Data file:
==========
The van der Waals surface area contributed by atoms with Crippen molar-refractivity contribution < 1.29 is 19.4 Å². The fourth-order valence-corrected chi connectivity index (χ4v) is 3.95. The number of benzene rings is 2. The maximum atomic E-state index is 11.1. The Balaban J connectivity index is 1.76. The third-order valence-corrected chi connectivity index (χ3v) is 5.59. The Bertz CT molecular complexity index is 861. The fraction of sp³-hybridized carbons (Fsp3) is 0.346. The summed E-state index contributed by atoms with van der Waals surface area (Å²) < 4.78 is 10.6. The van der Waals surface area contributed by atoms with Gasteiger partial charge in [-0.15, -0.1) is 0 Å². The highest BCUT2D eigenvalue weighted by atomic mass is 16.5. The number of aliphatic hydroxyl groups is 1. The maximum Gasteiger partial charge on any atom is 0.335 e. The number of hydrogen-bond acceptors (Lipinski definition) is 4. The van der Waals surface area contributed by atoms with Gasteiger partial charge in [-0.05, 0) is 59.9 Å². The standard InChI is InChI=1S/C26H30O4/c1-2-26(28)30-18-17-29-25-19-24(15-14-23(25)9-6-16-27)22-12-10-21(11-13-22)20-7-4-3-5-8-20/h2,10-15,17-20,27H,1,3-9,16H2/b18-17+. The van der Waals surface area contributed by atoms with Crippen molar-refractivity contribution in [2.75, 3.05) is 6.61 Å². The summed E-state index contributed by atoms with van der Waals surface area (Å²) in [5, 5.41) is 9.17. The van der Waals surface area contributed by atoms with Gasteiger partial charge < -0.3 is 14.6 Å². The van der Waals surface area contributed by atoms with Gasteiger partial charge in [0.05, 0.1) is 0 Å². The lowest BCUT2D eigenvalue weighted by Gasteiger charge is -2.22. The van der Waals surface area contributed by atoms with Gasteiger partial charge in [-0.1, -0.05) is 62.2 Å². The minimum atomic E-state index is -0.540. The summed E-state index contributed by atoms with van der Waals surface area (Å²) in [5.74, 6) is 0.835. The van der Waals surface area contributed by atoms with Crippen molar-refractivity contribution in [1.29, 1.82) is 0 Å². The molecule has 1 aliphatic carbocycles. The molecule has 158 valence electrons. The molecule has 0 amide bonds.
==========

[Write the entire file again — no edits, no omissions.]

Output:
The van der Waals surface area contributed by atoms with Crippen molar-refractivity contribution < 1.29 is 19.4 Å². The fourth-order valence-corrected chi connectivity index (χ4v) is 3.95. The number of benzene rings is 2. The maximum atomic E-state index is 11.1. The Balaban J connectivity index is 1.76. The third-order valence-corrected chi connectivity index (χ3v) is 5.59. The Bertz CT molecular complexity index is 861. The fraction of sp³-hybridized carbons (Fsp3) is 0.346. The summed E-state index contributed by atoms with van der Waals surface area (Å²) < 4.78 is 10.6. The van der Waals surface area contributed by atoms with Gasteiger partial charge in [-0.15, -0.1) is 0 Å². The highest BCUT2D eigenvalue weighted by atomic mass is 16.5. The number of aliphatic hydroxyl groups is 1. The maximum Gasteiger partial charge on any atom is 0.335 e. The number of hydrogen-bond acceptors (Lipinski definition) is 4. The van der Waals surface area contributed by atoms with Gasteiger partial charge in [-0.05, 0) is 59.9 Å². The standard InChI is InChI=1S/C26H30O4/c1-2-26(28)30-18-17-29-25-19-24(15-14-23(25)9-6-16-27)22-12-10-21(11-13-22)20-7-4-3-5-8-20/h2,10-15,17-20,27H,1,3-9,16H2/b18-17+. The van der Waals surface area contributed by atoms with Crippen molar-refractivity contribution in [2.75, 3.05) is 6.61 Å². The summed E-state index contributed by atoms with van der Waals surface area (Å²) in [5, 5.41) is 9.17. The van der Waals surface area contributed by atoms with Gasteiger partial charge < -0.3 is 14.6 Å². The van der Waals surface area contributed by atoms with Gasteiger partial charge in [0.05, 0.1) is 0 Å². The lowest BCUT2D eigenvalue weighted by Gasteiger charge is -2.22. The van der Waals surface area contributed by atoms with Gasteiger partial charge in [-0.1, -0.05) is 62.2 Å². The minimum atomic E-state index is -0.540. The summed E-state index contributed by atoms with van der Waals surface area (Å²) in [5.74, 6) is 0.835. The van der Waals surface area contributed by atoms with Crippen molar-refractivity contribution in [1.29, 1.82) is 0 Å². The molecule has 1 aliphatic carbocycles. The molecule has 158 valence electrons. The molecule has 0 amide bonds.